This is why the simple refinance seems like a product that nobody really needs. Having said that, there are some unique situations where a simple refinance could make sense:

  • Your home has increased in value – If your home has significantly increased in value, it could make sense to do the FHA simple refinance instead of the streamline. You may get a lower interest rate than a streamline offers and you may be able to reduce the annual MIP that you pay as part of your mortgage payment. If you have at least decent credit and owe less than 80% of the value of your home, you’ll probably also want to look at a conventional refinance so you can drop the annual MIP from your monthly payment.
  • Your credit has improved – If your credit has improved significantly since you got your existing FHA loan, it may be worthwhile to do a simple refinance. You may qualify for a better interest rate than if you do the FHA streamline.
  • You have limited cash – FHA doesn’t allow closing costs and escrow deposits to be rolled into the new loan when you do an FHA streamline. Streamline borrowers typically have to bring at least some cash to closing to set up their new escrow account. If you’re tight on cash, the simple refinance might work better for you.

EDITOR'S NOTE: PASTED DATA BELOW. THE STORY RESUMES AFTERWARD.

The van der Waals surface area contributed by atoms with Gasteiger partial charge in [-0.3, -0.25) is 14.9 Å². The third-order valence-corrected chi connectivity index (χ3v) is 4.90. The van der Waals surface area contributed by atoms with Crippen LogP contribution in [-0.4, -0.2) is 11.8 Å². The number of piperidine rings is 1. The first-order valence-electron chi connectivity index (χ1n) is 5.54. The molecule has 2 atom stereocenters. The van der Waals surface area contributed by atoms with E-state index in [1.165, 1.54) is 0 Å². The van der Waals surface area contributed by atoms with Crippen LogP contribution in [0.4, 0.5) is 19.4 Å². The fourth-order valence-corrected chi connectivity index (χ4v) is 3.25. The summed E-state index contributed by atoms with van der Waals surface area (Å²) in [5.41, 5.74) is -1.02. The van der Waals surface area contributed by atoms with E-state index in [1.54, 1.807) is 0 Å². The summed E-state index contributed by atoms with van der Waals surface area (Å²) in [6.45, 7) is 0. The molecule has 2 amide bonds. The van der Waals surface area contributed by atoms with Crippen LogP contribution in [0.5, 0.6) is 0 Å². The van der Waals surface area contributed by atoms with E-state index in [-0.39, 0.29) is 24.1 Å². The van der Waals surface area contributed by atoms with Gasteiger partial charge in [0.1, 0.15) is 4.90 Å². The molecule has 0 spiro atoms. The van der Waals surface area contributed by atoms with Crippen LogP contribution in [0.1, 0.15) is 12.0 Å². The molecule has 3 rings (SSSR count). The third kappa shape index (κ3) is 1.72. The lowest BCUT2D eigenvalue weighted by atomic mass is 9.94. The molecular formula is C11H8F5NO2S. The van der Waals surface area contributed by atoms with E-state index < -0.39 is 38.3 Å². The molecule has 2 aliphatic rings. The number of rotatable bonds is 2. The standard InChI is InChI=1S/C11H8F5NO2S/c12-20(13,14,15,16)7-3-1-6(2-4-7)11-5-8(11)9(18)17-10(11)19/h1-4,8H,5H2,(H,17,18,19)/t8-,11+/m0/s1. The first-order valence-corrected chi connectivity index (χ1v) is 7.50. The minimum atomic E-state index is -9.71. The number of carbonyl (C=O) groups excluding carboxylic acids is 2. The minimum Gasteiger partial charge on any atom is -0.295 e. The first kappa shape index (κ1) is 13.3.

• You want to pay off a PACE loan – A PACE (Property Assessed Clean Energy) loan is a type of secured financing that enables homeowners to borrow money for home improvements via their property taxes. FHA doesn’t allow you to pay off any other liens with a streamline refinance. If you want to refinance and pay off a PACE loan at the same time, you can do that with a simple refinance.

Here’s when the FHA streamline probably makes more sense:

  • You owe more than your home is worth – If you’re in a negative equity situation, then it makes sense to go with the FHA streamline because it doesn’t require an appraisal and there are no loan-to-value caps.
  • Your credit has deteriorated – Most lenders offer the non credit qualifying streamline, which means they will not require a credit report.
  • If you don’t have income or can’t prove income – Most lenders will not require income documentation.
  • You converted your home to a rental property – The simple refinance is only allowed on owner-occupied homes and HUD-approved second homes. If your home is now a rental, then the FHA streamline is the way to go.
  • You’re super busy and want an easy transaction – The FHA streamline requires very little paperwork, so it makes more sense if you want a quick and simple refinance transaction.

How To Get a UFMIP Refund